Supreme Court Decision
When it granted certiorari to review the case, the Supreme Court framed the “Question Presented” broadly:
Whether a claim that ERISA plan fiduciaries breached their duty of prudence by offering higher-cost retail-class mutual funds to plan participants, even though identical lower-cost institution-class mutual funds were available, is barred by 29 U. S. C. §1113(1) when fiduciaries initially chose the higher-cost mutual funds as plan investments more than six years before the claim was filed.
It did not signal whether it would address the continuing-violation theory advocated by plaintiffs or the policy concerns underpinning the Ninth Circuit’s decision.
The Supreme Court bypassed these issues, however. Couching its decision in traditional trust law, which requires a “regular review” of trust investments, and the Uniform Prudent Investor Act, which it viewed as embracing a continuing duty to monitor plan investments, the Court vacated the Ninth Circuit’s ruling and remanded for additional consideration of the fiduciaries’ ongoing duty to monitor the prudence of the 1999 funds.
Tibble does not offer any express guidance to lower courts or practitioners on whether, for instance, ERISA recognizes a continuing-violation exception to a limitations defense. The Supreme Court’s emphasis on a wholly separate duty applicable to investment practices (a well-established duty to monitor investments) indicates that it has opted not to recognize any continuing-violation doctrine. Similarly, given the Court’s focus on the Uniform Prudent Investors Act, the application of Tibble should be limited to imprudent-investment claims, where there is a clearly established, ongoing duty to monitor (or at least those species of fiduciary claims where there is recognized duty of an ongoing nature).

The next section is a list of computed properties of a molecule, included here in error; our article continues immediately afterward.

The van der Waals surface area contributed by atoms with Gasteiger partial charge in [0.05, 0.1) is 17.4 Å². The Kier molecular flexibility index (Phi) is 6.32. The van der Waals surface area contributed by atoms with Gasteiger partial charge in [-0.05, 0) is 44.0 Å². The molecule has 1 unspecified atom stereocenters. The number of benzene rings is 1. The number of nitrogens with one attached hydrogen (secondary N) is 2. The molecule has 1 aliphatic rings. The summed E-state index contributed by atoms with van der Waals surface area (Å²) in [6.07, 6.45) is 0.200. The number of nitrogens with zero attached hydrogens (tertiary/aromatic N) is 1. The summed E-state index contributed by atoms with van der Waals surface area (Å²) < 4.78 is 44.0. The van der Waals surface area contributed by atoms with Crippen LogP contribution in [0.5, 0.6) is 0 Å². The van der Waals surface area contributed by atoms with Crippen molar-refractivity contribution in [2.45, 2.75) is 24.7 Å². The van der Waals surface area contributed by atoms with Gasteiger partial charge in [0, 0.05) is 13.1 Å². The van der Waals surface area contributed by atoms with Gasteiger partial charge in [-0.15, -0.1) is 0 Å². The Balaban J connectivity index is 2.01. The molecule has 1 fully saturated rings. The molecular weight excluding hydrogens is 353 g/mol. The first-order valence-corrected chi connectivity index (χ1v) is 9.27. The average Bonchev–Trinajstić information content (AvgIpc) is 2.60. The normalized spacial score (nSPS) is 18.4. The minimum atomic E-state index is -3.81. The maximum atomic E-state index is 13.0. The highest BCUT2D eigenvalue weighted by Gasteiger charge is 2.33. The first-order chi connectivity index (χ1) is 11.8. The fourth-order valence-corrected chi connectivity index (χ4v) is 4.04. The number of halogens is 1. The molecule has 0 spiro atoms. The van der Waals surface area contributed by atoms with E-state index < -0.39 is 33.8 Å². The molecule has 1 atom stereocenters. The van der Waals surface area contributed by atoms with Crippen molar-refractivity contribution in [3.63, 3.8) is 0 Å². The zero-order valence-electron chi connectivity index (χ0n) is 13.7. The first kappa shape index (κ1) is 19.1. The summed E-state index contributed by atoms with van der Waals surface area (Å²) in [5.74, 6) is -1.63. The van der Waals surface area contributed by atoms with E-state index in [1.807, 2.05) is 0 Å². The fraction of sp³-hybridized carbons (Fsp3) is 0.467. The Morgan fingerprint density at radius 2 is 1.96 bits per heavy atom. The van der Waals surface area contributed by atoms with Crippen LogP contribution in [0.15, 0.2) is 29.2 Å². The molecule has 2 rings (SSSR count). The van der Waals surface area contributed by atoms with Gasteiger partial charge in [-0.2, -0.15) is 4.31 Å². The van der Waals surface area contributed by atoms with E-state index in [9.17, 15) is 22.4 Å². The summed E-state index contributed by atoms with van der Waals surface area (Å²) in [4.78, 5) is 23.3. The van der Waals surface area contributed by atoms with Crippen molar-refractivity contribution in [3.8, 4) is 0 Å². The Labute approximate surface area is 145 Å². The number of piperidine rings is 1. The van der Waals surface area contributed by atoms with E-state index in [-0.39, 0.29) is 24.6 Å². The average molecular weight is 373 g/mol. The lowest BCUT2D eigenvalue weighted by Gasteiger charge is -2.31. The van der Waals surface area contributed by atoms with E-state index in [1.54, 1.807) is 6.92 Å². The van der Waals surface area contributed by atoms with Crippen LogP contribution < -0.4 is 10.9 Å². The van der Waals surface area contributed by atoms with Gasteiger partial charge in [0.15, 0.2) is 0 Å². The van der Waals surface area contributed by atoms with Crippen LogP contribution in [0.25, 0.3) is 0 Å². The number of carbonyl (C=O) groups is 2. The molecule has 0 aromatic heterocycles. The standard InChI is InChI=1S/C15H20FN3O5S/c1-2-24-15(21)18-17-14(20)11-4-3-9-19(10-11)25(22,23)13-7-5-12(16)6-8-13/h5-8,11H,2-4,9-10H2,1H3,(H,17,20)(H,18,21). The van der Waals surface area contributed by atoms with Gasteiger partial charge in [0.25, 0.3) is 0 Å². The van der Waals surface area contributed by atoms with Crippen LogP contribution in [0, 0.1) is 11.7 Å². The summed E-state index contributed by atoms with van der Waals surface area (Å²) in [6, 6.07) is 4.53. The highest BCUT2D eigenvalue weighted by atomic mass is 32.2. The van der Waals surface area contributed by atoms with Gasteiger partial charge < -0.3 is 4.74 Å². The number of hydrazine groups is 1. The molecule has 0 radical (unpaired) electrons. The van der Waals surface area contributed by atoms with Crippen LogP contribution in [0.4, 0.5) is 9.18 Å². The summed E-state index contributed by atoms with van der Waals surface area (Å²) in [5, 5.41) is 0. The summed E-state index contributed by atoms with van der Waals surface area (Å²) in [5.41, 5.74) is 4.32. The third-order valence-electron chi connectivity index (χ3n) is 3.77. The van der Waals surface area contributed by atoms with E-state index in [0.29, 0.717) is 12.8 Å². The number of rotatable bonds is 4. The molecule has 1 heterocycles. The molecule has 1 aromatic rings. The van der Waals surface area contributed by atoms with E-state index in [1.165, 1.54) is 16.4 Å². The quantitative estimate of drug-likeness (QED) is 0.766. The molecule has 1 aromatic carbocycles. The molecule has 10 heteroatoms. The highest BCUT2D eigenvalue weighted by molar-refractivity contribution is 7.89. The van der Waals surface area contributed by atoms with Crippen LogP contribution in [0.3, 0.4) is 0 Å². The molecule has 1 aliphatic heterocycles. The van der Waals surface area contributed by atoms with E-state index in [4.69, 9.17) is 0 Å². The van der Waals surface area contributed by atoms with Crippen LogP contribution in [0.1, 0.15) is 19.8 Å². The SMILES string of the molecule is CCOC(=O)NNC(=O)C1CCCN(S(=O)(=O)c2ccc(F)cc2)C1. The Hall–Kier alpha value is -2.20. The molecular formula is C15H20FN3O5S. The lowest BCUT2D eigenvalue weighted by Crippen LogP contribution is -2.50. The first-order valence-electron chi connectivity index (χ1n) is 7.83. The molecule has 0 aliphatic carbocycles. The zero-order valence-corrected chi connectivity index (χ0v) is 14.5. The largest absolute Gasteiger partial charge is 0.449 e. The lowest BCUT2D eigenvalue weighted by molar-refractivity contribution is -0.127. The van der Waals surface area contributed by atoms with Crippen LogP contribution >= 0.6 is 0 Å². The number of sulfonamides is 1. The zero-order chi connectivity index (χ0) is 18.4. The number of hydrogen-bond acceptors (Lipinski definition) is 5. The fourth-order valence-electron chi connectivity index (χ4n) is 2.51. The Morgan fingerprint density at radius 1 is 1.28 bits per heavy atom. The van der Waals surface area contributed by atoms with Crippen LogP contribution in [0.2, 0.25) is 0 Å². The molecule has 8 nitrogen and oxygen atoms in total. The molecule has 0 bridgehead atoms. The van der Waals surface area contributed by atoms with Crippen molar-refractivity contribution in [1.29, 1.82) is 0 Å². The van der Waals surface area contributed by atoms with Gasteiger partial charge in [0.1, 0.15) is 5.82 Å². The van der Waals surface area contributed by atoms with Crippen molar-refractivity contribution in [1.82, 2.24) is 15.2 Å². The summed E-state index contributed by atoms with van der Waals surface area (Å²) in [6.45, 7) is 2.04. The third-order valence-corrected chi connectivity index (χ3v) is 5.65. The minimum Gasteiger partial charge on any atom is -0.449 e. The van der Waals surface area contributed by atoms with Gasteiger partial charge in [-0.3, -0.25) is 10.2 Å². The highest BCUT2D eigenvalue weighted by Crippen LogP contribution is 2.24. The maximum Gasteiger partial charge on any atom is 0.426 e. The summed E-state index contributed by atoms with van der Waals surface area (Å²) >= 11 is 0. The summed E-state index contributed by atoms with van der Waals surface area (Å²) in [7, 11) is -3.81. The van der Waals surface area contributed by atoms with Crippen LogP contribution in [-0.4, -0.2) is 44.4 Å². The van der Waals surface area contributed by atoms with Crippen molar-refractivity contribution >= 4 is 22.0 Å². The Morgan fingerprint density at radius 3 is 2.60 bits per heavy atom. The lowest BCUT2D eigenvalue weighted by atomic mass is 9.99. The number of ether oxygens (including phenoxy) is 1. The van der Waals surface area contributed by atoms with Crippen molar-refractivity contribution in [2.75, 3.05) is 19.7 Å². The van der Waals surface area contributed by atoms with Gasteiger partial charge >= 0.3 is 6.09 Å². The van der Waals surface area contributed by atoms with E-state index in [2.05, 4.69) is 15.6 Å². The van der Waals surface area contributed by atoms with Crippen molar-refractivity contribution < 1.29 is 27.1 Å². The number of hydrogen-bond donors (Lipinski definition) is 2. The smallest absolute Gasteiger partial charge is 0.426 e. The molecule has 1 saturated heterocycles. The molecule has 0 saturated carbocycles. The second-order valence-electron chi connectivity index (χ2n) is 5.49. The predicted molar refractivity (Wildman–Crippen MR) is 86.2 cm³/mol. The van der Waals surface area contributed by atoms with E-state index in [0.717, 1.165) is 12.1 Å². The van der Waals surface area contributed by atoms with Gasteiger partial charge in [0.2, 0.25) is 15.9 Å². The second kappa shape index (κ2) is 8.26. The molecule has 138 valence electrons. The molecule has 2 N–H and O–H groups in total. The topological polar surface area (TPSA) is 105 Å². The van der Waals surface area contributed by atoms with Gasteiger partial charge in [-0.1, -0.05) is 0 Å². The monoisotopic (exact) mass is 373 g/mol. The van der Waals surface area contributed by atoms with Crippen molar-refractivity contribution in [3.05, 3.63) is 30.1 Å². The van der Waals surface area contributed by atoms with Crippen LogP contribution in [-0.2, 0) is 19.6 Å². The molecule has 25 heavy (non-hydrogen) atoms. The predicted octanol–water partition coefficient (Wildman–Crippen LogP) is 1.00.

Beyond that, the reach of Tibble may be fairly short because the Supreme Court expressly declined to address the scope of the fiduciary’s ongoing duties. Indeed, the Court did not provide guidance on how to evaluate those duties, except to hold that “changed circumstances” (that is, circumstances that would render an otherwise-prudent investment imprudent) was not the only scenario in which a fiduciary’s failure to re-evaluate investments might run afoul of ERISA. The Court also left open the possibility that the Ninth Circuit could deem the ongoing-duty claims waived if it finds they were not adequately preserved in the earlier appeal.
Nevertheless, plan administrators should keep an eye on the proceedings on remand for how the Ninth Circuit’s decision applies ERISA’s monitoring duty to defendants’ retention of the 1999 funds in the Edison plan. Although periodic re-evaluation of all plan investments is already a “best practice,” the decision on remand may offer guidance on particular circumstances that call for fiduciary scrutiny of specific investments.